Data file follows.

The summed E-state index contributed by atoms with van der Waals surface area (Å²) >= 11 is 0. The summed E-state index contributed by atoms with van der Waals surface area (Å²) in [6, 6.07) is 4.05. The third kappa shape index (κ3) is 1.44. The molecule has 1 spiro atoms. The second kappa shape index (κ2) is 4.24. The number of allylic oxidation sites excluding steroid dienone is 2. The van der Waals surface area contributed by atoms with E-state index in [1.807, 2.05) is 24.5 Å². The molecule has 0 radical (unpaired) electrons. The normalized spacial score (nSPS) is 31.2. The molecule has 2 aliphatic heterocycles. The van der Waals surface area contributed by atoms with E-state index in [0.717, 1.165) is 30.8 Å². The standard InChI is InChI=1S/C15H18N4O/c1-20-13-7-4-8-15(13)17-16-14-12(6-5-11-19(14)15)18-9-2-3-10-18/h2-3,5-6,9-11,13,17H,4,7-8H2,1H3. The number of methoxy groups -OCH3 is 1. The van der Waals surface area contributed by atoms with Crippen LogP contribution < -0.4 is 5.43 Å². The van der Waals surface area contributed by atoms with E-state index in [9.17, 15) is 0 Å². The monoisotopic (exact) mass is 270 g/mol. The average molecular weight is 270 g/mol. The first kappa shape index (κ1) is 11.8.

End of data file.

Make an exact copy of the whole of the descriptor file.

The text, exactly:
The summed E-state index contributed by atoms with van der Waals surface area (Å²) >= 11 is 0. The summed E-state index contributed by atoms with van der Waals surface area (Å²) in [6, 6.07) is 4.05. The third kappa shape index (κ3) is 1.44. The molecule has 1 spiro atoms. The second kappa shape index (κ2) is 4.24. The number of allylic oxidation sites excluding steroid dienone is 2. The van der Waals surface area contributed by atoms with E-state index in [1.807, 2.05) is 24.5 Å². The molecule has 0 radical (unpaired) electrons. The normalized spacial score (nSPS) is 31.2. The molecule has 2 aliphatic heterocycles. The van der Waals surface area contributed by atoms with E-state index in [0.717, 1.165) is 30.8 Å². The standard InChI is InChI=1S/C15H18N4O/c1-20-13-7-4-8-15(13)17-16-14-12(6-5-11-19(14)15)18-9-2-3-10-18/h2-3,5-6,9-11,13,17H,4,7-8H2,1H3. The number of methoxy groups -OCH3 is 1. The van der Waals surface area contributed by atoms with Crippen LogP contribution < -0.4 is 5.43 Å². The van der Waals surface area contributed by atoms with E-state index in [9.17, 15) is 0 Å². The monoisotopic (exact) mass is 270 g/mol. The average molecular weight is 270 g/mol. The first kappa shape index (κ1) is 11.8.